In the next 12 months, smartphones with five new operating systems are scheduled to go on sale, leaning on Web technologies and improved user interfaces to try and make a dent in the dominance of Apple's iOS and Google's Android.
In the next 12 months, smartphones with five new operating systems are scheduled to go on sale, leaning on web technologies and improved user interfaces to try and make a dent in the dominance of Apple's iOS and Google's Android.
In two weeks, RIM will launch the first two smartphones based on its new operating system, BlackBerry 10, hoping to turn around its ailing fortunes. Launching a new operating system and succeeding will be difficult, but that hasn't dissuaded RIM nor the other vendors coming out with smartphone OSes: Mozilla, Canonical, Finnish upstart Jolla and backers of Tizen.
"I think it is the natural cycle of how open markets work; a few dominant players will get a grip on an industry and people will decide they have too much power and start looking for alternatives," said Neil Mawston, executive director at Strategy Analytics.
Smartphone vendors and operators should also benefit from having more options.
"From an operator point-of-view it will help, because it will result in more competition. Their difficulty will be to have the right device, the right device brand and retail channel, which makes a big difference," Orange vice president Arnauld Blondet said.
A key part of the new operating systems will be their user interfaces, which don't just aim to replicate the iOS experience, but rather add features to improve usability.
The UIs of the new OSes share some of the same principles, including a greater use of the edges of the screen and a lack of physical buttons.
For example, BlackBerry 10 and Canonical's Ubuntu for phones use similar gestures to reveal more information on the left side of the screen. Ubuntu for phones shows a list of applications, while BlackBerry 10 displays a unified inbox called the Hub. There, users can open, reply to and send Facebook messages without having to open an application.
Another example of this is in Jolla's Sailfish OS, where users can pull down the screen by sliding a finger down to reveal more menu options and information.
"Regardless of whether or not they are successful, I would bet the features we see on these platforms will have an impact on the market and turn up elsewhere," Geoff Blaber, analyst at CCS Insight, said.
Microsoft has already shown there is room for development when it comes to smartphone user interfaces with Windows Phone, but the limited success of the OS has also illustrated the importance of applications.
To make it easier for developers, all five platforms will have extensive support for HTML5. Mozilla has taken this the furthest, as the idea with its Firefox OS is to have all user-accessible software running on the phone be a web app.
But the others are also taking the technology to heart.
'If you are currently targeting the iPhone and Android with HTML5, it will be easy to add Ubuntu, as well," Canonical founder Mark Shuttleworth said in a video introducing his new OS.
But even if HTML5 is making great strides, RIM, Canonical and Jolla all feel there is a need for an alternative native development environment, as well. There is a common denominator here as well: using Qt.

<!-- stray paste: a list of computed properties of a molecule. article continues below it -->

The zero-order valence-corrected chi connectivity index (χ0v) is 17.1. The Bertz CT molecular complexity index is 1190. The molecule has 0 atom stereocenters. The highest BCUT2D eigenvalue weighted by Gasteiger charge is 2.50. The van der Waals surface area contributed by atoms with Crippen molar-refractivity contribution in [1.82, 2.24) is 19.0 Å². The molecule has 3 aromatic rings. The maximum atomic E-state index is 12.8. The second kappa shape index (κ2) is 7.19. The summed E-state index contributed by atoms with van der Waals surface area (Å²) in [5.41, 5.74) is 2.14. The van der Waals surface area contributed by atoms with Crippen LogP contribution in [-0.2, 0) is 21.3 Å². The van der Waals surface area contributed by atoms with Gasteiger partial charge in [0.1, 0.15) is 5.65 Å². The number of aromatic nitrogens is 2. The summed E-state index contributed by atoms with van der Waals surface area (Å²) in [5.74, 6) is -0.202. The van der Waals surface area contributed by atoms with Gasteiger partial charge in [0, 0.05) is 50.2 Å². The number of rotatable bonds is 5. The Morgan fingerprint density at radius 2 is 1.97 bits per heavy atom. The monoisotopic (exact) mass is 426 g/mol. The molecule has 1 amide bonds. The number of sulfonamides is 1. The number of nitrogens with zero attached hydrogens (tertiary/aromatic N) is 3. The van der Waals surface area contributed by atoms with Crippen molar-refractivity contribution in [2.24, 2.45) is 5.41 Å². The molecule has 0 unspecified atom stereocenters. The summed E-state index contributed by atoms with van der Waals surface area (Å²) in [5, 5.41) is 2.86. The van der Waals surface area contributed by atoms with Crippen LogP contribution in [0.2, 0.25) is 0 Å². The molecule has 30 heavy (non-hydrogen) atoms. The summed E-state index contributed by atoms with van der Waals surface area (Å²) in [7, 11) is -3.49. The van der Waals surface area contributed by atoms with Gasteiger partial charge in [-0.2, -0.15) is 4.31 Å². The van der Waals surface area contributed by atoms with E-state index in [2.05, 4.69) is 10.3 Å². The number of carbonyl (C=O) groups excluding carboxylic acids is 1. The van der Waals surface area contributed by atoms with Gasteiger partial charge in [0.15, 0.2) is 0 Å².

Qt is a cross-platform application and user interface development framework for desktop, embedded and mobile applications that Digia acquired from Nokia last year.
Digia has been in contact with Canonical and Jolla, and has also worked closely with RIM on the BlackBerry 10 launch, according to Katherine Barrios, director of marketing for the Qt unit at Digia.
The use of Qt is a win-win situation; it solidifies Qt as a cross-platform framework, while Canonical and Jolla can take advantage of its more than 500,000 developers as they build their own ecosystems, Barrios said.
"It is definitely the right strategy. They have to minimise the barriers to entry, and that is what they are doing. Qt is established and HTML5 is still nascent, but there is the scope to reuse code from device to device," CCS Insight's Blaber said.
On HTML5, Blaber would like to see especially Mozilla, Canonical and Jolla working together to create as much consistency as possible for developers, he said.
However, regardless of how good the user interfaces are and the availability of applications, success will not come easy.
Ranking their chances, they can be split into two groups, with RIM, Mozilla and Tizen in the first and Canonical along with Jolla in the second, according to Strategy Analytics' Mawston.
Tizen ends up in the first group because it's backed by Samsung Electronics, but that could also turn into a disadvantage if other vendors perceive Samsung controlling it. BlackBerry 10 qualifies because of its known brand and existing global distribution network, while Firefox OS has support from the likes of Telefónica and ZTE, Mawston said.
Firefox OS can deliver a far better experience than Android at price points around £65, according to the Spanish operator.
For Jolla and Canonical success will be even harder to come by.
"Above all they'll need hardware partners," Mawston said.
Since the newcomers were fairly quiet at CES in Las Vegas, the expectation is that Mobile World Congress will be a coming-out party for a lot of the new platforms, according to Blaber.
But for RIM's employees it's crunch time, and the company is looking forward to showing the world how good BlackBerry 10 is, according to Rob Orr, RIM's managing director for UK and Ireland.
"As you can imagine everyone is buzzing," Orr said. "We're working around the clock to ensure that every last box is ticked ready for launch."